In 2015, a self-described artist and nomad named Jeremiah Kaylor moved into one of San Francisco’s most notable homes: a roughly 18,000-square-foot sandstone replica of Le Petit Trianon at the Palace of Versailles. “It was beautiful, but it was falling apart,” he says.
Mr. Kaylor squatted in the palatial home illegally, for free, for months, selling off any art and accessories he could find before being arrested for burglary and grand theft, among other charges. He called the property his “thug mansion,” after a 2Pac song in which the rapper talked about a paradise in the sky to which he wanted to escape.
It was a notable low point for one of San Francisco’s most iconic—and notorious—homes, one whose wild past mirrors the city’s dramatic history. Located in the posh Presidio Heights neighborhood, the palace-like home was built at a time the city aspired to be the “Paris of the West”, only to be damaged soon after by the famed 1906 earthquake. It was snapped up by a high-profile technology executive made wealthy by the dot-com boom, only to be abandoned and left to ruin (and to Mr. Kaylor) when that executive went broke in the years after the financial crisis.
Now, at a time when tech is again resurgent, the home—sleekly renovated—is coming on the market asking $30 million. Its seller is Ron Jankov. A technology executive who made a fortune selling a startup to Broadcom, Mr. Jankov, 60, works in the Bay Area as a venture capitalist and “dabbles” in real estate.
Mr. Jankov said he’s decided to sell because the home is too large. “No one wants me to sell it,” he said. “But I get lost just walking around it.”
The property dates back to the turn of the century, right around the time former Mayor James D. Phelan had launched his plan to remake San Francisco into an “ideal city” in the image of Paris or Vienna, connecting the business and residential districts with tree-lined boulevards. Built by wool merchant Marcus Koshland, according to the Victorian Alliance of San Francisco, the home is a near carbon-copy of Le Petit Trianon, which was built for France’s Louis XV and was later presented to Marie Antoinette. The Koshlands celebrated the completion of the building with a Marie Antoinette-themed costume ball, according to the alliance.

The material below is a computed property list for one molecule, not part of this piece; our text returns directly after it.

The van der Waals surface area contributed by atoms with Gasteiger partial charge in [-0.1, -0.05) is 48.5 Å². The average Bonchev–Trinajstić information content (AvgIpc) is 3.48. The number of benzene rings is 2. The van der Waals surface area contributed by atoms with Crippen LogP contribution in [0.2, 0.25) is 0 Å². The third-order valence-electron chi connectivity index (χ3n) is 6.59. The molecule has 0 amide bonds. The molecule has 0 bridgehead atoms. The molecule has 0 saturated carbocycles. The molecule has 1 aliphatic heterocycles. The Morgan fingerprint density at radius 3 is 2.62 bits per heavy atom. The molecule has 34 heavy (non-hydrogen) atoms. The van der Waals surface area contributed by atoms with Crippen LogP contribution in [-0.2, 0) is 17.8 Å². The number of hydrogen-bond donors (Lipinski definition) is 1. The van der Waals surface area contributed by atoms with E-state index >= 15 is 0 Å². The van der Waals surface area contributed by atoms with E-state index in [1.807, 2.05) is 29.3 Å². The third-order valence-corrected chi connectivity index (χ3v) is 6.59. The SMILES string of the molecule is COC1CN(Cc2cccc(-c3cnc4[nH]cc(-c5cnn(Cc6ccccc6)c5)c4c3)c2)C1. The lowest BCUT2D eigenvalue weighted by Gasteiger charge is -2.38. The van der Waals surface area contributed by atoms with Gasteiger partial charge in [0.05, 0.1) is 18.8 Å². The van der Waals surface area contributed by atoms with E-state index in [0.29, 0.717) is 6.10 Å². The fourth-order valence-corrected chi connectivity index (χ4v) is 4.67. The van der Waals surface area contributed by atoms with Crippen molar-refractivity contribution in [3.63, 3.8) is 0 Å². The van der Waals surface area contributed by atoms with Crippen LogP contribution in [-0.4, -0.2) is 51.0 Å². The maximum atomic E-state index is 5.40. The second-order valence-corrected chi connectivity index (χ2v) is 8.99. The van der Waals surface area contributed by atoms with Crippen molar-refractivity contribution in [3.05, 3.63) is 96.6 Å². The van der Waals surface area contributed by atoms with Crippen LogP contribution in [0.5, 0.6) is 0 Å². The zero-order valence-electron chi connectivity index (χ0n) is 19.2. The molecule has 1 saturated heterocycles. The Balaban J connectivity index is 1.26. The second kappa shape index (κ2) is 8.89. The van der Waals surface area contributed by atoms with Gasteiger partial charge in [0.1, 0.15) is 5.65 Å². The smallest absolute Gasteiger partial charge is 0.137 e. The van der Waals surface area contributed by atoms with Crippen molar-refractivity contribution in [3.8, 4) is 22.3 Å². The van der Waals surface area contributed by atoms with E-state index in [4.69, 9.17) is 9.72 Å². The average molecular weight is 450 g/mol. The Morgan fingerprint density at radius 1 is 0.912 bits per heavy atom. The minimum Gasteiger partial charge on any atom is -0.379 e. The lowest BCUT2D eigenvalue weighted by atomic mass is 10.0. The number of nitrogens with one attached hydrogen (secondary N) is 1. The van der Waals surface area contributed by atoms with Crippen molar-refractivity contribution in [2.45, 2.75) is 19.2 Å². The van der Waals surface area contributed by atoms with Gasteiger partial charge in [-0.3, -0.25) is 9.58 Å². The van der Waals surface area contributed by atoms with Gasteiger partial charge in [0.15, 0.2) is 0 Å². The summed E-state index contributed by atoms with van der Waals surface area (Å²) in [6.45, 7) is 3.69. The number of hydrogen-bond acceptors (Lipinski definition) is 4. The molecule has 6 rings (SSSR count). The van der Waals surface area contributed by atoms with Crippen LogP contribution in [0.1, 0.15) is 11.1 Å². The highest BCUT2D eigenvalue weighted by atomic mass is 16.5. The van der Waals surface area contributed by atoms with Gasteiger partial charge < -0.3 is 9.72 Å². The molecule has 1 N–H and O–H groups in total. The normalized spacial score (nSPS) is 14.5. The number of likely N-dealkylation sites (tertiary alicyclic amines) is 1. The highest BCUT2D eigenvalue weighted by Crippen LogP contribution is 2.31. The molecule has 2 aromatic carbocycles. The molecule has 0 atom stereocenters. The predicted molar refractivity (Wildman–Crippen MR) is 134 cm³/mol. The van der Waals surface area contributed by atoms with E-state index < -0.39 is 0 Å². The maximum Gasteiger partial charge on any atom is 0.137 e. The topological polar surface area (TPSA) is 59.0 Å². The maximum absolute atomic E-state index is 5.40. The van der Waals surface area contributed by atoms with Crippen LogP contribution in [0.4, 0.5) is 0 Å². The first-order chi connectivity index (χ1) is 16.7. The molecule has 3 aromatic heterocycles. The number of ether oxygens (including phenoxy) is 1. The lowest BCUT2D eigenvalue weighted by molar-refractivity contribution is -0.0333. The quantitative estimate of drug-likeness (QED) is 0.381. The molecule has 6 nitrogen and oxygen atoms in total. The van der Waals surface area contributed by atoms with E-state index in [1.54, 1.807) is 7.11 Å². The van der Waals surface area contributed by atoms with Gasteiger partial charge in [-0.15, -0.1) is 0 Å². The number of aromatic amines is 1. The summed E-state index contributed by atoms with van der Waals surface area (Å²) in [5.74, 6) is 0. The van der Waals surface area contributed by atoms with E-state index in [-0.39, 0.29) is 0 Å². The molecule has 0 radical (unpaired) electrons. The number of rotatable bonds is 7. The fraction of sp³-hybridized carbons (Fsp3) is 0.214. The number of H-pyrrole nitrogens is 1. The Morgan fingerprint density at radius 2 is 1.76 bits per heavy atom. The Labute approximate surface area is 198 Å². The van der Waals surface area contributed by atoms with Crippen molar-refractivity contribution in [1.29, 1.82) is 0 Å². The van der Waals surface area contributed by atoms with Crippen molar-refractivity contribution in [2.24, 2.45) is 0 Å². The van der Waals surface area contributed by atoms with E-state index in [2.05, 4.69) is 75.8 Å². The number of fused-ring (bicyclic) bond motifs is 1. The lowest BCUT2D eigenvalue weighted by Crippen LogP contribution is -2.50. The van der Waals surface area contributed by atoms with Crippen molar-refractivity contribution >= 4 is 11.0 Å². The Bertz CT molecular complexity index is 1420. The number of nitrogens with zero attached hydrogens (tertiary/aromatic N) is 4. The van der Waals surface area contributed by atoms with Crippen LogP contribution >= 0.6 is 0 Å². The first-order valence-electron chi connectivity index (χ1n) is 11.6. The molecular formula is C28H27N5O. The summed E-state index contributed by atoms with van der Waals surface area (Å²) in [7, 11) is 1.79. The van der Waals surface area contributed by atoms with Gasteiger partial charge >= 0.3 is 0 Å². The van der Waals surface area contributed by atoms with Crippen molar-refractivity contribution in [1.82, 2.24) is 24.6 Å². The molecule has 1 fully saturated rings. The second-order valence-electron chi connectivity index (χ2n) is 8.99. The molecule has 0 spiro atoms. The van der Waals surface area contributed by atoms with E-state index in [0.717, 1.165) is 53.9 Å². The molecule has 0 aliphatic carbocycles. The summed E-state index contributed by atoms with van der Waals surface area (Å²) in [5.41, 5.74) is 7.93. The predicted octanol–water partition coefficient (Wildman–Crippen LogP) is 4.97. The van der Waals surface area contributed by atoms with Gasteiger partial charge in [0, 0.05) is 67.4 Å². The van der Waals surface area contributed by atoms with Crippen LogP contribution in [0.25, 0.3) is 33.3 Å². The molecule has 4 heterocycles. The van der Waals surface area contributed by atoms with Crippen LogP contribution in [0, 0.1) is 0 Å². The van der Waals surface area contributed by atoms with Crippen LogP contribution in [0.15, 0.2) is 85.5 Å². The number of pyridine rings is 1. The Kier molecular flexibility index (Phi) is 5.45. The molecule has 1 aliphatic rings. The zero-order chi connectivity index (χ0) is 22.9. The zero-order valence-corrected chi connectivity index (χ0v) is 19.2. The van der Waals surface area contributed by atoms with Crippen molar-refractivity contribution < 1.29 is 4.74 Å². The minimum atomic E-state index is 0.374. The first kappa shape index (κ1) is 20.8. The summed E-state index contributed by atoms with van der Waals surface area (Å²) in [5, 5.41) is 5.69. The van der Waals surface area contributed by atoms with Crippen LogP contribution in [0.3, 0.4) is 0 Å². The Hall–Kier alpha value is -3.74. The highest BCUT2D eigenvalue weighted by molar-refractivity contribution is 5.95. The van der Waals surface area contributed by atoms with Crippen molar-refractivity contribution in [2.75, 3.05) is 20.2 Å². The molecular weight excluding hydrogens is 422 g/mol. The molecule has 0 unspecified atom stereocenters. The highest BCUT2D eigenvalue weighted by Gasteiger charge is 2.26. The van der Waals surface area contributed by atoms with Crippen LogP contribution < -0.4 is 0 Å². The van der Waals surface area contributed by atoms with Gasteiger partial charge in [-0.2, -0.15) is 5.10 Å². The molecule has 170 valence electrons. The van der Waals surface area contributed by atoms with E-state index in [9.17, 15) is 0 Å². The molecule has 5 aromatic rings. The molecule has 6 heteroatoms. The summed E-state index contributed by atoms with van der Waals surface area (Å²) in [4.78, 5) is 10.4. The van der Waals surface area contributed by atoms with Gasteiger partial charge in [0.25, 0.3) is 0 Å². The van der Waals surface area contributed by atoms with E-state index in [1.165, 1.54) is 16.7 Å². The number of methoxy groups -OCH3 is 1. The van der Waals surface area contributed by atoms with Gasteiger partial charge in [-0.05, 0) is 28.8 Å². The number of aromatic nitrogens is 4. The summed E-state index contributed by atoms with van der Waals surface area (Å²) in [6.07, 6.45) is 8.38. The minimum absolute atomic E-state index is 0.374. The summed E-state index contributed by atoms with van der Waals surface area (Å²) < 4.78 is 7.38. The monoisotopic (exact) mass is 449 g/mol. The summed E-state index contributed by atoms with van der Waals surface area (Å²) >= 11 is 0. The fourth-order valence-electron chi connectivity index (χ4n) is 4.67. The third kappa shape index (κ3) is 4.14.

During the 1906 earthquake, the home’s four exterior columns and the roof’s balustrade collapsed onto the porch. A photo taken from the period shows debris being loaded onto a horse-drawn cart.
In 2007, Halsey Minor, a dot-com boom wunderkind who co-founded software giant Salesforce and media company CNET, bought the house for $18 million. Mr. Minor tapped Michael Smith, the designer behind the renovation of the White House under President Barack Obama, to spearhead a redo.
Then the financial crisis hit. “When the bottom fell out of the economy, I was sitting on a house that made no sense,” Mr. Minor said, noting that banks didn’t want to finance a mansion renovation. “The timing for me couldn’t have been worse.”
He left the house empty, and deteriorating, for many years. By 2010, local skaters had broken in, using the staircases as ramps. Mr. Kaylor found the back door unlocked, moved in and lived there, on and off, for months. He said he took $300,000 worth of art owned by Mr. Minor, who was living in Los Angeles, and sold it.
“It plays into the legendary quality of this property that its history encompasses such highs and lows,” said the listing agent, Joel Goodrich of Coldwell Banker.
Mr. Minor filed for personal bankruptcy in 2013. Three years later, Mr. Jankov picked up the home for $12 million in a trustee sale. By then, the home needed to be completely rewired, its plumbing was shot, the roof was leaking, the stucco was peeling and mold had set in. Mr. Jankov embarked on a three-year, multimillion-dollar renovation.
The result is a mix of the original flourishes combined with much more modern sensibilities. The three-story marble atrium and its stained-glass skylight were restored, and a formal dining and family room has barrel-vaulted ceilings with patterned silk insets. A circular entry with marble flooring is punctuated by six classical columns and crowned with a domed ceiling, and a baronial fireplace is framed in Moroccan tile and carved figures.
On the modern end, the Hall of Mirrors-inspired Gilded Age ballroom has been turned into a nightclub, with inset mirrored paneling and a marble-clad bar.
The nine-bedroom property also has multiple sitting rooms, two home offices, a library, a separate guest wing and a two-car indoor garage.
As for Mr. Kaylor, he pleaded guilty to felony charges related to the crimes and served five months in prison. He said his stay at the property was part of an elaborate artistic experiment to test the bounds of the criminal justice system.
“I’m not just a squatter in a mansion,” he said.